20. The pump tester of claim 17, wherein said at least one pump activation component is configured to be variably oriented to change the angle of an actuation force.
21. The pump tester of claim 17, wherein said controller is configured to record performance information related to said actuating of said pump.
22. The pump tester of claim 17, wherein said performance information include at least one of the following factors as recorded over time: the force of the spray, the spread of the spray, the distance of the spray, the amount dispensed, and the actuation force.
23. The pump tester of claim 22, wherein to amount of fluid dispensed is measured by one of: the amount withdrawn from the supply tank, the amount made up to said supply tank, the amount in said collection tank, and the weight of either tank.
24. The pump tester of claim 17, wherein said controller is further configured to electronically store said data in at least one of a spreadsheet and a database.
25. The pump rester of claim 17, wherein said controller is further configured to adjust, according to said preprogrammed testing cycle, at least one of the following: the number of pump actuations per successive pump test cycle, the time between pump actuations, the number of pump actuation per unit of time, the angle of the pump actuation, the interval between successive pump test cycle, the force of the actuation, the rate of the actuation, and the completeness of the actuation.
26. The pump tester of claim 17, wherein said at least one actuation component is configured to teat at least one of: a plunger type pump, a trigger type pump, or a contact-less type of pump.
27. The pump tester of claim 17, wherein said controller is further configured to alarm on occurrence of an event.
28. A pump tester for testing a hand actuated pump, the pump tester comprising:
at least one pump actuation component configured to actuate the hand actuated pump, wherein said hand actuated pump is a wall-mounted pump and wherein said at least one pump actuation component is configured to be automatically controlled by a controller, and wherein said controller is configured to cause said at least one pump actuation component to repetitively actuate the hand actuated pump according to a preprogrammed testing cycle to cause the hand actuated pump to draw a fluid from a supply tank and to expel material into a collection tank.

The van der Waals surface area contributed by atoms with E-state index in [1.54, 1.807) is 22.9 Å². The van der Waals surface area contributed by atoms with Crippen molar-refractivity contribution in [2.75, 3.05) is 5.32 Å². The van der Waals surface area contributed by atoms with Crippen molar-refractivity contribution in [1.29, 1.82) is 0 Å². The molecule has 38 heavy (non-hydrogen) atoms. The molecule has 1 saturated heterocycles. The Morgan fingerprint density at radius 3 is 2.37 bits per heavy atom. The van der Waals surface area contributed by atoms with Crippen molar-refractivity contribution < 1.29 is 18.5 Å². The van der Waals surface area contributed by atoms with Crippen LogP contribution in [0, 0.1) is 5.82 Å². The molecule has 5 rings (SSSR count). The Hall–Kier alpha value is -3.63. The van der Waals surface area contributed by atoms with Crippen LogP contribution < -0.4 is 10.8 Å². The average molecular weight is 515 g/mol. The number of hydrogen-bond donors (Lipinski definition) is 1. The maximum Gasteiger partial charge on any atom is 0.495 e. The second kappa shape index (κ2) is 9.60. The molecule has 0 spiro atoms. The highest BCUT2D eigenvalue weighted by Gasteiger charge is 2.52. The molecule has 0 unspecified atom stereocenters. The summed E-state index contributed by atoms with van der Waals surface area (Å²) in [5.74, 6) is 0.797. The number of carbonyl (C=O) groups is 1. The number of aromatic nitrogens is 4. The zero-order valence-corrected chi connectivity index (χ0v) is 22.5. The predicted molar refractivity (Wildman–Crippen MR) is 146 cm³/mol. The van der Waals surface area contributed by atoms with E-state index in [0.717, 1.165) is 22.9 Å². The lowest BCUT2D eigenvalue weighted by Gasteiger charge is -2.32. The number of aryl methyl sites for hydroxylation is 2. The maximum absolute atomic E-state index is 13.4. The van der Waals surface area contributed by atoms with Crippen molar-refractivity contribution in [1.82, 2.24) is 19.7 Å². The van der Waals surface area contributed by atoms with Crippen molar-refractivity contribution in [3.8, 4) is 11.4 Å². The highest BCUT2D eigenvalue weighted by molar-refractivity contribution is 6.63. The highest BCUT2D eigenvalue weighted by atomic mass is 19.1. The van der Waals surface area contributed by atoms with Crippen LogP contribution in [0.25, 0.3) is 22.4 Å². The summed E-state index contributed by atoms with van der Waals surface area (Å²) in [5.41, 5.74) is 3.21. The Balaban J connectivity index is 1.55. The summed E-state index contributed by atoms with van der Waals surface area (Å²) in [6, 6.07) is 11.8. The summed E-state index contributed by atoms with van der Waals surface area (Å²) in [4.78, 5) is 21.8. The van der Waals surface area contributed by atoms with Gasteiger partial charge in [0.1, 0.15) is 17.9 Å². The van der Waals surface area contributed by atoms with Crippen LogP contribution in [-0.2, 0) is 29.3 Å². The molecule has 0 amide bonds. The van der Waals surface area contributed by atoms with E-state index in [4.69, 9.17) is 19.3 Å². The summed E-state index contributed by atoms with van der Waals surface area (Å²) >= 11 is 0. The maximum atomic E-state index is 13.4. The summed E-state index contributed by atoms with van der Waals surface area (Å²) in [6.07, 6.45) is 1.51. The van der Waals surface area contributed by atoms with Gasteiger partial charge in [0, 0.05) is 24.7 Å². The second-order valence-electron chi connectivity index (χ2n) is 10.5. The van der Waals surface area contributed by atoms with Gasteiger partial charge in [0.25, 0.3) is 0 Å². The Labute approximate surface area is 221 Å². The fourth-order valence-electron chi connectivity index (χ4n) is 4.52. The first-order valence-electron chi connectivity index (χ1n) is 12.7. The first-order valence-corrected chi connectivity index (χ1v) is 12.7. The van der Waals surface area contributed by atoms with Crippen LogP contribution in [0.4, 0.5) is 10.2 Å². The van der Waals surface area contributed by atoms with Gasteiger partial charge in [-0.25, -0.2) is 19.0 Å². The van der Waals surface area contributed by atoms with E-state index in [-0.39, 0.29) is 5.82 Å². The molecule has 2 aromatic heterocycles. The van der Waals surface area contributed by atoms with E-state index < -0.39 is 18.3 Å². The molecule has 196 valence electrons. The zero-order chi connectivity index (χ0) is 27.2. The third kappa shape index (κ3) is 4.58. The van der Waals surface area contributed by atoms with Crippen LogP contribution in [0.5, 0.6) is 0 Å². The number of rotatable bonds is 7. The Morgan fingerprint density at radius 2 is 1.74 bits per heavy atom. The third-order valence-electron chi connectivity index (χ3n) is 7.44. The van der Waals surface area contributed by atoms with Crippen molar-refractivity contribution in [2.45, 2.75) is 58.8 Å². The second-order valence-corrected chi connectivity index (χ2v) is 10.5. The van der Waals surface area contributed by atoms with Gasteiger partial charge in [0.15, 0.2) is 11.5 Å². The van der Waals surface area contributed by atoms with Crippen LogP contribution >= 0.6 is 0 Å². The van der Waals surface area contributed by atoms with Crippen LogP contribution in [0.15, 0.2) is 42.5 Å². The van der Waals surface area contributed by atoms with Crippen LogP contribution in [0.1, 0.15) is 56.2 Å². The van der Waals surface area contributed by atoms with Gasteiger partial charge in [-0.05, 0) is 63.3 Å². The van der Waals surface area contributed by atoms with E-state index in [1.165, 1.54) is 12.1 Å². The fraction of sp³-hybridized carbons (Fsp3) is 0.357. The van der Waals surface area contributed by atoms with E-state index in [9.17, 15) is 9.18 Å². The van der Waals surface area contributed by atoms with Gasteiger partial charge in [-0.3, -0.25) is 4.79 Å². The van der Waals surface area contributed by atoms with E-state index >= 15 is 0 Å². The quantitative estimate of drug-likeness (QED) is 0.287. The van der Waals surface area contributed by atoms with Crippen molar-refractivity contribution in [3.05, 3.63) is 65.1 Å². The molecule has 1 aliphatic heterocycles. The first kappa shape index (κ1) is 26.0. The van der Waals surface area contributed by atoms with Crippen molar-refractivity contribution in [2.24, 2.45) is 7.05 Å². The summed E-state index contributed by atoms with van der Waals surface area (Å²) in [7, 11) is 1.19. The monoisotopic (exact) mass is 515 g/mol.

29. The pump tester of claim 28, wherein said controller is configured to measure the force required to move said actuation component a set distance, over multiple actuations.
Description
FIELD OF INVENTION

The present invention generally relates to pump testing devices and, more particularly, to an automated pump testing device.

BACKGROUND OF THE INVENTION

Hand actuated pump devices are desirable for conveniently dispensing a product. Various structures have been designed for the purpose of dispensing a product. For example, some hand actuated pump devices are used to dispense liquid hand soap. Furthermore, some hand actuated pump devices cause the hand soap to be dispensed as a foam. In other examples, hand actuated pumps spray a product, such as a window cleaning fluid. Various hand actuated pump configurations exist, including hand actuated pumps that are pulled like a trigger or hand actuated pumps that are pushed linearly.

Regardless of the type of hand actuated pump or the method of actuation, it is desirable to test the hand actuated pump devices to determine how well these devices perform under various circumstances. In the past, such testing has largely been performed manually. However, such manual testing may be subject to human error, can be inefficient, may result in imprecise measurement of performance information, and may involve delayed feedback. Thus, a need exists for an automated pump testing device that overcomes these and other limitations of the prior art.